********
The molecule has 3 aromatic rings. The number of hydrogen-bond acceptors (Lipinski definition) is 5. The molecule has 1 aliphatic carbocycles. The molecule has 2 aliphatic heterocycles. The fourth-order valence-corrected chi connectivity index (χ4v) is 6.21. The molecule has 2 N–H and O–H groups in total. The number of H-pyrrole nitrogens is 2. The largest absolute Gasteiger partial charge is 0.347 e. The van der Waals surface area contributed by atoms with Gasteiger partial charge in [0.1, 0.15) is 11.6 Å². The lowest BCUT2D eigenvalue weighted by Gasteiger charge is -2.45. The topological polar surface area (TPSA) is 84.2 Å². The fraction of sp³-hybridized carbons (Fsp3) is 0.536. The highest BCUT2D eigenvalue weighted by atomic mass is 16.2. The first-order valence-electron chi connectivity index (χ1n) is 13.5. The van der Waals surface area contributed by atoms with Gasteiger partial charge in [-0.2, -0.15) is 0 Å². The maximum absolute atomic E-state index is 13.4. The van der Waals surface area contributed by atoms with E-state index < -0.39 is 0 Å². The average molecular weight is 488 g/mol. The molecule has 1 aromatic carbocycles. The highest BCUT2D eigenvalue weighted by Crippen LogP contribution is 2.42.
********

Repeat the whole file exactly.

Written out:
The molecule has 3 aromatic rings. The number of hydrogen-bond acceptors (Lipinski definition) is 5. The molecule has 1 aliphatic carbocycles. The molecule has 2 aliphatic heterocycles. The fourth-order valence-corrected chi connectivity index (χ4v) is 6.21. The molecule has 2 N–H and O–H groups in total. The number of H-pyrrole nitrogens is 2. The largest absolute Gasteiger partial charge is 0.347 e. The van der Waals surface area contributed by atoms with Gasteiger partial charge in [0.1, 0.15) is 11.6 Å². The lowest BCUT2D eigenvalue weighted by Gasteiger charge is -2.45. The topological polar surface area (TPSA) is 84.2 Å². The fraction of sp³-hybridized carbons (Fsp3) is 0.536. The highest BCUT2D eigenvalue weighted by atomic mass is 16.2. The first-order valence-electron chi connectivity index (χ1n) is 13.5. The van der Waals surface area contributed by atoms with Gasteiger partial charge in [-0.2, -0.15) is 0 Å². The maximum absolute atomic E-state index is 13.4. The van der Waals surface area contributed by atoms with E-state index < -0.39 is 0 Å². The average molecular weight is 488 g/mol. The molecule has 1 aromatic carbocycles. The highest BCUT2D eigenvalue weighted by Crippen LogP contribution is 2.42.